The Smart Traveler Enrollment Program (STEP) is a free service provided by the U.S. government to U.S. citizens who are traveling to, or living in, a foreign country. STEP allows you to enter information about your upcoming trip abroad so that the Department of State can provide you with current Travel Warnings, Alerts, and Country Specific Information. STEP also allows U.S. citizens abroad to get emergency and security messages from the nearest U.S. embassy or consulate. Most importantly, the embassy or consulate will be able to locate and assist you in an emergency. When enrolling in STEP, be sure to include an email address or phone number where you can be reached while traveling.
While You’re There
What are some issues to be aware of while traveling abroad?
- Be a responsible tourist. Avoid potentially risky situations, and don’t do anything that you wouldn’t do at home!
- Remember that you are subject to the laws and the judicial process of the country you’re visiting
- Avoid excessive physical displays of affection in public, particularly in more conservative countries or regions
- If you intend to frequent Internet chat rooms or other meeting places, it’s wise to find out about the local situation – police in some countries have been known to monitor such sites and locales with the intention of carrying out entrapment campaigns
- Be wary of new-found “friends” - criminals sometimes exploit the generally open and relaxed nature of the LGBT scene
- If you receive unwelcome attention or unwelcome remarks, it’s usually best to ignore them
- Some resorts or LGBT neighborhoods can be quite segregated. Be aware that local residents may not approve of expressions of sexuality when you are in surrounding areas
- You’re more likely to experience difficulties in rural areas, so exercise discretion
- Some hotels, especially in rural areas, won’t accept bookings from same-sex couples. It’s best to check before you go.
What should I do if I run into problems while overseas?
The American Citizens Services (ACS) Section of the U.S. embassy or consulate may be able to help you if you run into problems overseas, especially if you feel that you can’t approach the local police or encounter difficulties with local authorities. Consular officers will protect your privacy, and will not make generalizations, assumptions, or pass judgment.
Our consular officers monitor and record incidents U.S. citizens report to them about the treatment they receive from host authorities. Our embassies regularly raise issues of concern, especially inappropriate treatment or harassment of our citizens, with relevant officials.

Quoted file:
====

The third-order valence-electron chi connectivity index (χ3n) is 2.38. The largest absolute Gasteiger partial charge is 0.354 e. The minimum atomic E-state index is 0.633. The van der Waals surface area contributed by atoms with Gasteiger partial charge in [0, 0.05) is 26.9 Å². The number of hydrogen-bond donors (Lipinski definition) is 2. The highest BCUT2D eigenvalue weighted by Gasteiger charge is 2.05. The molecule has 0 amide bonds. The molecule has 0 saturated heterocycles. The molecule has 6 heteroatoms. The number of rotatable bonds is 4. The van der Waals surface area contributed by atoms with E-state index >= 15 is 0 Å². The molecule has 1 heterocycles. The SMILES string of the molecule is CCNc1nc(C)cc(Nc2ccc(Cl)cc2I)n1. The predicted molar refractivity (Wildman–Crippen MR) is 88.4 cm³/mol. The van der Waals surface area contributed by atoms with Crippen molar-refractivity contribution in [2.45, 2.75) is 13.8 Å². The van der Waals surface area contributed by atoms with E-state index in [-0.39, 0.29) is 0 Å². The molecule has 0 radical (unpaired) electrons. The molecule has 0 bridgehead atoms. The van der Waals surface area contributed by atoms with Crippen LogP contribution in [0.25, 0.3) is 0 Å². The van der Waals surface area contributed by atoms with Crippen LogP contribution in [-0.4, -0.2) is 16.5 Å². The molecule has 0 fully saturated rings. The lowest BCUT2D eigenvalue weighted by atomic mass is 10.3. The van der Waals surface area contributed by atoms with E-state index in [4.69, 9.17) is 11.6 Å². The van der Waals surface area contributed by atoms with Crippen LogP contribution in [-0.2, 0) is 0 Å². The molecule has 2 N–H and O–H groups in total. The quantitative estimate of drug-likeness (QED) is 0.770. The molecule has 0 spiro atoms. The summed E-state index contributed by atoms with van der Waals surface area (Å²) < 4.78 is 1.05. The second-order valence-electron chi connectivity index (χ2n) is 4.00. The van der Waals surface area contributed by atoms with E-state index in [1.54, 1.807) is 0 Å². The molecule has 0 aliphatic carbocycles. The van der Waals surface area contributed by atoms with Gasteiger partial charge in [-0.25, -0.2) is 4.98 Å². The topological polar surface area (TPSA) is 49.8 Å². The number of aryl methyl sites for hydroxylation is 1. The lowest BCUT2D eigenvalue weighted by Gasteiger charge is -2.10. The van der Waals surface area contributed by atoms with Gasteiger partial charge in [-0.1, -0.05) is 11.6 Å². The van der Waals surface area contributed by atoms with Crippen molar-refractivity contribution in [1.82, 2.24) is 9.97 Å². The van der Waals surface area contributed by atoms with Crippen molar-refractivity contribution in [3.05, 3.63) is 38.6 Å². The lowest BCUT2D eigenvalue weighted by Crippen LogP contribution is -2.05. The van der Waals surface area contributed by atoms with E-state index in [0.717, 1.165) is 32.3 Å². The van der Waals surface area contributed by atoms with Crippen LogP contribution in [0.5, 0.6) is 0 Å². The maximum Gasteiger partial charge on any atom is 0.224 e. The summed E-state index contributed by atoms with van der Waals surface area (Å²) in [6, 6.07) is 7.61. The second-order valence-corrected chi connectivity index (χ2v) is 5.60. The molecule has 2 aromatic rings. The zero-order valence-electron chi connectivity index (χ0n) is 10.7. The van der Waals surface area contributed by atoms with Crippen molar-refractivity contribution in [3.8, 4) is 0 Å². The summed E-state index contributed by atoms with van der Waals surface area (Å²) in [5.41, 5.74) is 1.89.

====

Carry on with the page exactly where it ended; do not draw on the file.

How can I obtain a foreign residence and/or work permit so I can live abroad with my foreign national spouse/partner?
Check with that country’s embassy or consulate in the United States to learn about any special documentation requirements (such as work authorization or a residence visa). You can also find foreign embassy and consulate contact information in the Country Specific Information for each country.
For visa questions related to same-sex spouses, please click here.
Other useful links
- State Department LGBT Fact Sheet
- White House LGBT Fact Sheet
- Travelers Checklist – Extensive information on the Bureau of Consular Affairs’ website
- IGLTA, the International Gay/Lesbian Travel Association - Assists with finding LGBT owned and welcoming travel related businesses in over 75 countries
- International Lesbian and Gay Association - Provides information on gay rights around the world, and contains a map which highlights potentially dangerous regions and countries
The U.S. Department of State assumes no responsibility for the professional ability or integrity of the private organizations whose links appear above. The inclusion of the websites above on travel.state.gov does not constitute an endorsement or recommendation of the U.S. Department of State. Additionally, the Department of State has not verified the veracity of information included on those website nor is the Department of State involved in updating the information on websites maintained by private groups or organizations.
Learn About Your Destination
Check your overseas medical insurance coverage: Ask your medical insurance company if your policy applies overseas, and if it covers emergency expenses such as medical evacuation. If it does not, consider supplemental insurance.